Shielded Enclosures Offer Protection from EMI Storms

The dense packaging and high-frequency operation so common today in electronic products are a blessing and a curse to equipment manufacturers. Though conserving space and running at several hundred megahertz, these products are susceptible to damaging noise—and cause it as well. Fortunately, shielded enclosures offer protection from the storm of interfering electrical and magnetic waves.

To make an informed choice, know your packaging requirements and the level of shielding effectiveness (SE) you need, said Rob Baxter of Schroff. Examine the shielding techniques used by the manufacturer, especially around doors and entry panels.

To attain the appropriate amount of RF shielding, all external surfaces of the enclosure must be connected conductively, with as few slits as possible, said Mr. Baxter. Know the shielding requirements for electrical, magnetic and electromagnetic fields. The shielding effects of an enclosure should be considered separately for electrical and magnetic fields. Table 1 provides information on SE for various frequency ranges.1

Sometimes, trade-offs are made to attain the stated shielding effectiveness, cautioned Mr. Baxter. For example, improved shielding can be accomplished by reducing the number of access points or cooling and cable I/O openings.

Specifying Shielding

After you decide what frequencies to attenuate, you are ready to specify how much shielding your product needs. Remember, shielding specifications are system and not cabinet requirements, said Ken Gazarek, Vice President of Engineering at Equipto Electronics. If your product was tested without a cabinet, pass on that information to the cabinet manufacturer and also indicate how much shielding you require at different frequencies.

The more you understand your shielding requirements, the more easily the shielding manufacturer can help you meet your attenuation needs. “Problems occur when the system integrator does not know the EMC requirements or when third-party equipment is added to the shielding solution,” said George Correira, Electronics Product Manager at Rittal. “A checklist of factors to be considered (see Table 2) can help you arrive at a suitable EMI/RFI protection solution.”

Today’s RF shielding systems can provide extremely elevated levels of shielding effectiveness at frequencies as high as 100 GHz, said Michael Lahita, President of Shielding Resources Group. To attain the best shielding level, pay close attention to the installation of the enclosure and to components such as doors, electrical filters and honeycomb-vent materials. For high-frequency requirements, observe the RF panel-joint construction. Weaknesses in any of these parts can reduce shielding to the lowest level.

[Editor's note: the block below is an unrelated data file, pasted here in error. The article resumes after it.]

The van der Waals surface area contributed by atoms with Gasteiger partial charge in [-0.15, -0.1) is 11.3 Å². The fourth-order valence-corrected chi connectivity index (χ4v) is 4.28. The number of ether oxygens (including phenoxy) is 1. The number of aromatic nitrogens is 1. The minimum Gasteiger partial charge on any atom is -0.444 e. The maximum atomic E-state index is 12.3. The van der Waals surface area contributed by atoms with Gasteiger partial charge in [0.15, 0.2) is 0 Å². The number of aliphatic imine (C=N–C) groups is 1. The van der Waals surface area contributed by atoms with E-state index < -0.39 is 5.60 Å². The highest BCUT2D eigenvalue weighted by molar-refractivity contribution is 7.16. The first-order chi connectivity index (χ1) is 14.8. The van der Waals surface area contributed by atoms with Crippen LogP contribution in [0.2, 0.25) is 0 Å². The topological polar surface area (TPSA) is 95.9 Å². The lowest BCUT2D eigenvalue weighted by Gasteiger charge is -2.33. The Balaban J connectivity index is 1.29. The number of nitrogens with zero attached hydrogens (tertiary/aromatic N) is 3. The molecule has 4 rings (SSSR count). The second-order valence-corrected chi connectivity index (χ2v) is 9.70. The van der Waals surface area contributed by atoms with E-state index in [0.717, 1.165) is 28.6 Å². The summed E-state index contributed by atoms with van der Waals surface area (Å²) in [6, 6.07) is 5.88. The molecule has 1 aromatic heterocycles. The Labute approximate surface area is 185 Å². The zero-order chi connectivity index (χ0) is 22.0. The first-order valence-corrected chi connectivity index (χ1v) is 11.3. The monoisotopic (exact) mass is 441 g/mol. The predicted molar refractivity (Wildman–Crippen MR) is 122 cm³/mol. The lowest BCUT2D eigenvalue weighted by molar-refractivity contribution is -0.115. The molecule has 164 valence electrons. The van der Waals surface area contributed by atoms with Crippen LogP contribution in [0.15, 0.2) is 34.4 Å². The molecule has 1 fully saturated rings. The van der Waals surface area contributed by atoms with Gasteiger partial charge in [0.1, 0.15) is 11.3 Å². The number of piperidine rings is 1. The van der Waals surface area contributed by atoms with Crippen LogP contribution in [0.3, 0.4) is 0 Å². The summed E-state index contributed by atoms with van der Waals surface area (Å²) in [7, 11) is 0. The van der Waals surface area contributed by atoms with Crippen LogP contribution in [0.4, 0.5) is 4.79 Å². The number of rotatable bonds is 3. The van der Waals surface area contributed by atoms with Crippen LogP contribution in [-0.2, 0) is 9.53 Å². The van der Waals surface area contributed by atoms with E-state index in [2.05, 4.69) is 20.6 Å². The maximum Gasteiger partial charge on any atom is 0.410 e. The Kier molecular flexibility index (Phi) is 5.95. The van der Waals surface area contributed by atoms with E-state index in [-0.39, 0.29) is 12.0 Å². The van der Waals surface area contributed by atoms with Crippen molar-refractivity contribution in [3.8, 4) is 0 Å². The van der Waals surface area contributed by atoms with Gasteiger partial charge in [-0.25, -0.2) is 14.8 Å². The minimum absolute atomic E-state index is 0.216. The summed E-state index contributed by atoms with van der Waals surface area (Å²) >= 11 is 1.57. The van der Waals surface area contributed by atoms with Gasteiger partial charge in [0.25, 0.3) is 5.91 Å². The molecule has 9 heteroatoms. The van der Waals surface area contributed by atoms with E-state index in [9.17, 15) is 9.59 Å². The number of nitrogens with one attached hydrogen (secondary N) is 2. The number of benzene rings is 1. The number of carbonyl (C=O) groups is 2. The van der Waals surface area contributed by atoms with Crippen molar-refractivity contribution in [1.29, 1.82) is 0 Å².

If you use a modular or cell-type system, the cleanliness of the mating surfaces, the screw or bolt spacing and the galvanic compatibility are critical, said Mr. Lahita. To provide proper cooling, add honeycomb vent panels that match the performance of the RF shielding.

Most cabinets are cooled by filtered intake blowers mounted in the bottom front or rear of the rack. Exhaust air is sent out the top or top rear of the rack. Blowers pressurize the rack, keeping dust from entering the cabinet and harming your electronics. Some EMI cabinets use exhaust fans on the top panel and have an intake filtered grill at the bottom front or rear.

Magnetic Shield Adds Weight

You should realize that shielding for the magnetic frequencies adds weight and volume to an equipment design, said Jack White, Chief Engineer at Magnetic Shield. The most cost-effective magnetic shield implementation is done during the product design stage.

The best route to cost-effective magnetic shielding sets a course that will supply the enclosure manufacturer with the type of field (AC or DC), its strength, the desired attenuation and a description of any physical constraints, said Mr. White. Inadequate information causes a shield design to be over-designed and expensive or under-designed and unable to perform as expected.

Is It Cost Effective?

Most shielding manufacturers can design enclosures to meet your frequency and temperature needs at a price to fit your budget. Expect EMI shielded cabinets to range in price from about $1,500 to $15,000. The cost depends on the system specification you want to meet, such as FCC, VDE, MIL-STD-461 or Tempest, and the amount of shielding your product needs at various frequencies, said Mr. Gazarek.

When you shop for prices, you may find they vary as much as 30%, said Mr. Lahita. Make sure you are comparing apples to apples before making a decision. Freight charges often add a significant amount to the bill, so ask if they are included in the final price.


1. Rittal Corp., Interference-Free, Rittal RF Shielded Housings and Enclosures, August 1995.

Table 1

Magnetic Field

Electrical Field

The magnetic component is attenuated in relation to the material and its thickness. As the frequency increases, the SE increases.

The electrical component is effectively shielded and the enclosure acts as a Faraday cage.